By Regis Che, In Buea
Cameroon’s Minister of Territorial Administration, Paul Atanga Nji, says it is wrong to accuse the country’s military of any excesses, given its resolve to restore peace and order in the troubled North West and South West regions.
He made the remarks recently, while execrating America’s intentions to remove Cameroon from the African Growth and Opportunity Act, AGOA.
United States President, Donald Trump on October 31, revealed to Congress his determination to end the designation of Cameroon as a beneficiary Sub-Saharan African country under AGOA, owing to the country’s current engagement in “gross violations of internationally recognized human rights,” which he said are mostly perpetrated by Cameroon’s security forces.
“These violations include extrajudicial killings, arbitrary and unlawful detention, and torture,” President Trump further inscribed.
In the defence of state soldiers, Minister Atanga Nji said: “We have all seen the army in these regions [Anglophone regions] distribute humanitarian aid, save humans that have been injured by secessionists. Our soldiers even teach in schools and donate didactic materials.”
René Emmanuel Sadi, Government’s Spokesman had earlier on shown discontent at the fact that state forces were accused of human rights abuses.
To him, separatist fighters are rather culpable for atrocities caried out in the two English-speaking regions of the country.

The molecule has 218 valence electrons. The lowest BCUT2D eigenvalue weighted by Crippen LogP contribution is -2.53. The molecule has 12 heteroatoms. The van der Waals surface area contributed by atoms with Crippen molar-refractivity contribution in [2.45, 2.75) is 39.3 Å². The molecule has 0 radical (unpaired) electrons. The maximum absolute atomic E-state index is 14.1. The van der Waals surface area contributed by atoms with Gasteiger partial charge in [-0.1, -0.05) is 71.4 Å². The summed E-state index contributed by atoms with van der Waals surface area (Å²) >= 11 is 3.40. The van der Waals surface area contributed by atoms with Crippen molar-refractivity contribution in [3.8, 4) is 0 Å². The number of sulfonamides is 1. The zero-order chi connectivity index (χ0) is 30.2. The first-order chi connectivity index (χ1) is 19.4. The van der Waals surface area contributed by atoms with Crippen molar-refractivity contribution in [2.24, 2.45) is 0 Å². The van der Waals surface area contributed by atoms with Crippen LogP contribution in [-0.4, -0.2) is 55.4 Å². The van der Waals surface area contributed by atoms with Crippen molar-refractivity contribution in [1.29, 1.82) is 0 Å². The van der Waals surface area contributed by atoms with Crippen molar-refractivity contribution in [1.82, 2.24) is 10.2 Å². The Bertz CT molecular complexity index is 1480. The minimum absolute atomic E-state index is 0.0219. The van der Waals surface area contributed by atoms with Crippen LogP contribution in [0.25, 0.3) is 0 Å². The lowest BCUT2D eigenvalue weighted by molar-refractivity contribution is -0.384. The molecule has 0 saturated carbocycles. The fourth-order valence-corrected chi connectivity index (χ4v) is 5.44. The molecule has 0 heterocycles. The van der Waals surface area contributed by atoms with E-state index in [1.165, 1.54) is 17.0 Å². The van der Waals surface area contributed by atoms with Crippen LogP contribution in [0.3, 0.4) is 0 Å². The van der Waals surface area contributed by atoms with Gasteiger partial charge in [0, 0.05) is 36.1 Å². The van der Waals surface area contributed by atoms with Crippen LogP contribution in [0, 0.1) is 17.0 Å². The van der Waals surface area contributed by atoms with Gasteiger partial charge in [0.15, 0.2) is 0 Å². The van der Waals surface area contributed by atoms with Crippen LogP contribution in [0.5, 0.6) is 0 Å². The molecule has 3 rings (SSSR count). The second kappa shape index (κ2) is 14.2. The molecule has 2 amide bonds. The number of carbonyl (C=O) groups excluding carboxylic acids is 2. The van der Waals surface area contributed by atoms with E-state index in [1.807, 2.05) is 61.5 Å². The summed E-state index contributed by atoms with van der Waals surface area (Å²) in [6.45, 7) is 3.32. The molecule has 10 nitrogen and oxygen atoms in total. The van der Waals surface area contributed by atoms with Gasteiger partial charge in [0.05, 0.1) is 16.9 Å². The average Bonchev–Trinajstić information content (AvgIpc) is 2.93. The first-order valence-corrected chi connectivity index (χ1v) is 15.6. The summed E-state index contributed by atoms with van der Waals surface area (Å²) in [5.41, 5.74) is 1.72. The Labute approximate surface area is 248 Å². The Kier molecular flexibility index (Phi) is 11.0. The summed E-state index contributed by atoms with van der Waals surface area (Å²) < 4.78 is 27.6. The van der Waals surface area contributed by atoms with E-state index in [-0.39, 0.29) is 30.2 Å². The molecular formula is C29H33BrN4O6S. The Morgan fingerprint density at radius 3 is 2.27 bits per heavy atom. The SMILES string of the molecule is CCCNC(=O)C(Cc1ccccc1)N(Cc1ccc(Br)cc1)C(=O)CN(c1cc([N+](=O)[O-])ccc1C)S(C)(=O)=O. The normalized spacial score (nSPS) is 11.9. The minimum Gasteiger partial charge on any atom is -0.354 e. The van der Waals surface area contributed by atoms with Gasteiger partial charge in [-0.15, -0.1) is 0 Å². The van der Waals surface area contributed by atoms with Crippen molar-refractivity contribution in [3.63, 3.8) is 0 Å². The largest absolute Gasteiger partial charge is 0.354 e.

“We strongly condemn attacks against Cameroon which reflect a desire to weaken our institutions and undermine the self-confidence of our defence and security forces in their mission to restore order and preserve our territorial integrity,” he averred.
This is not the first time Cameroon is denying claims that her defence and security forces are responsible for violating human rights.
Since 2016, the Anglophone crisis has reportedly claimed about 3000 lives of mostly inhabitants of the North West and South West regions.
With the growing rate of armaments in the war-weary regions despite the holding of a four-day dialogue convened by President Biya to seek lasting peace, pundits say more deaths might be recorded.
They say, with the United States’ determination to strip Cameroon of its benefits from the American-Sub-Saharan African trade act by January 2020, the population of the two regions will experience further untold agony.